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Sitting Desk vs Standing Desk – which is right for you?

March 11, 2019

You have probably heard of how long hours of sitting time is bad for you. You may have even seen a stand up desk which allows you to work while standing. Is it true that standing is better? A sitting versus standing desk – which should you go for?

Benefits of a Standing Desk

1. Standing expends more energy

A study has shown that for a person weighing 65 kilograms, standing burns 0.15 kcal per minute more than sitting. This means that over a period of six hours, this person would expend an additional 54 kcal by standing instead of sitting. To put it in more a relatable manner, this would mean burning away 2.5 kilograms in a year!

This could be due to a reduction in lipoprotein lipase (LPL) activity in our leg muscles when we are seated. LPL is an enzyme that breaks down fat molecules in our blood vessels. When LPL activity is reduced, less fat molecules will be broken down.

In addition, there are also studies showing that a person’s blood sugar levels go back to normal more quickly after a meal on days when more time is spent standing. Having high blood sugar levels for a prolonged period of time can increase the risk of heart diseases.

2. Standing has a lower load on the lumbar discs

Lumbar discs absorb shock between our vertebrae. Lumbar discs are vital as they help to support and allow movement in our upper body. Different movement that we make and different positions that we are in will have varying levels of impact on our lumbar discs.

Research has found that sitting puts 40% more pressure on our lumbar discs as compared to standing. When seated, sitting upright also puts less pressure on our lumbar discs than when leaning forward. What can we learn from this? No matter you are sitting or standing at work, your posture is also very important!

lower back pain in office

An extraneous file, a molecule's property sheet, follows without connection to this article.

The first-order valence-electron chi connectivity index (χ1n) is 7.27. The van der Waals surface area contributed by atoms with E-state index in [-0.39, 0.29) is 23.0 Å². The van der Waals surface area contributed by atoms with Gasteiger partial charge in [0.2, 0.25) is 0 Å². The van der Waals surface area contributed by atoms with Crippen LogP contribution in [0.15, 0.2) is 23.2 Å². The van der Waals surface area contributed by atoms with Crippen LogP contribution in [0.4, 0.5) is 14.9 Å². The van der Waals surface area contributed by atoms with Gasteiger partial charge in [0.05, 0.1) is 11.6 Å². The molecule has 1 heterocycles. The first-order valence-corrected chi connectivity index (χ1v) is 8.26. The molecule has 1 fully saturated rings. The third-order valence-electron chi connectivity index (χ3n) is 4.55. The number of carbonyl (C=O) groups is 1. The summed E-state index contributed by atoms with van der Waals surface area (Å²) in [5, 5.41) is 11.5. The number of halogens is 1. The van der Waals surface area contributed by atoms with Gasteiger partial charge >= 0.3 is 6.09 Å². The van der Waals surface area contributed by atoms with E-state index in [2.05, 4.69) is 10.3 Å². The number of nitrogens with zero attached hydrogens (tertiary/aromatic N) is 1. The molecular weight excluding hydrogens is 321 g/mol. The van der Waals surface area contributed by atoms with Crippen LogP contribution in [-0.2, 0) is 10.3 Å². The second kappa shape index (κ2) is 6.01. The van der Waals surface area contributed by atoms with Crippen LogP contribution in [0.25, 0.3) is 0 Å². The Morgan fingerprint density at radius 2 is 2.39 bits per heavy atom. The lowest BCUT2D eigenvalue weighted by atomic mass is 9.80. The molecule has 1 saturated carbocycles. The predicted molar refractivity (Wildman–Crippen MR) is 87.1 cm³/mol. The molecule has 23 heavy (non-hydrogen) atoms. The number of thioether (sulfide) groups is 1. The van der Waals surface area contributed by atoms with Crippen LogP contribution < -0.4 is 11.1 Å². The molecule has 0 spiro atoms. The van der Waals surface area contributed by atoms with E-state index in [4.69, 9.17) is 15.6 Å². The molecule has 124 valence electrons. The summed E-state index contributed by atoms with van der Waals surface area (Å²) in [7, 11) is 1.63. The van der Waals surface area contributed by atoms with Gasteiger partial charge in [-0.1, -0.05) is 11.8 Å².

Disadvantages of a Standing Desk

1. Long hours of standing may not be good for those with joint issues

Is standing for 8 hours bad? The answer is “Yes”! Prolonged standing results in lower blood supply to our leg muscles, resulting in greater muscle fatigue or even pain. Health risks of standing all day on a regular basis include swelling of the legs, varicose veins, lower back pain, etc.

Standing also exerts more pressure on your knees as they have to bear the weight of your upper body. Hence, those with existing joint issues may experience more significant impact from extended period of standing.

2. Long hours of standing may increase likelihood of heart diseases

As mentioned previously, prolonged standing can cause swelling in the legs, when blood starts pooling. This will make it harder for your heart to pump the blood pooling in your legs back up.

Standing for an extended period of time may also cause greater oxidative stress, which has been associated with cardiovascular diseases.

So what’s the verdict?

I have to say that there is no one-size-fits-all solution. Whether a sitting or stand up desk is more suitable for you depends on a range of factors such as your physical condition, your body weight, if you have orthopedic issues, and so on.

It also depends on your work requirement. For example, tasks that require fine motor skills like drawing and writing are more suited to be done seated.

If you would like to have both options of sitting and standing while working, a sit-to-stand height adjustable desk will fit the bill. An adjustable standing desk allows you to easily switch between sitting and standing. You can enjoy the best of both worlds!

5 Tips to make your work hours more comfortable

Now, be it sitting or standing, I would also like to add on some other tips to make your work hours more comfortable!

take water breaks

Tip 1: Everything in moderation

I believe the adage of moderation applies. Too much of sitting down or standing up both can be detrimental.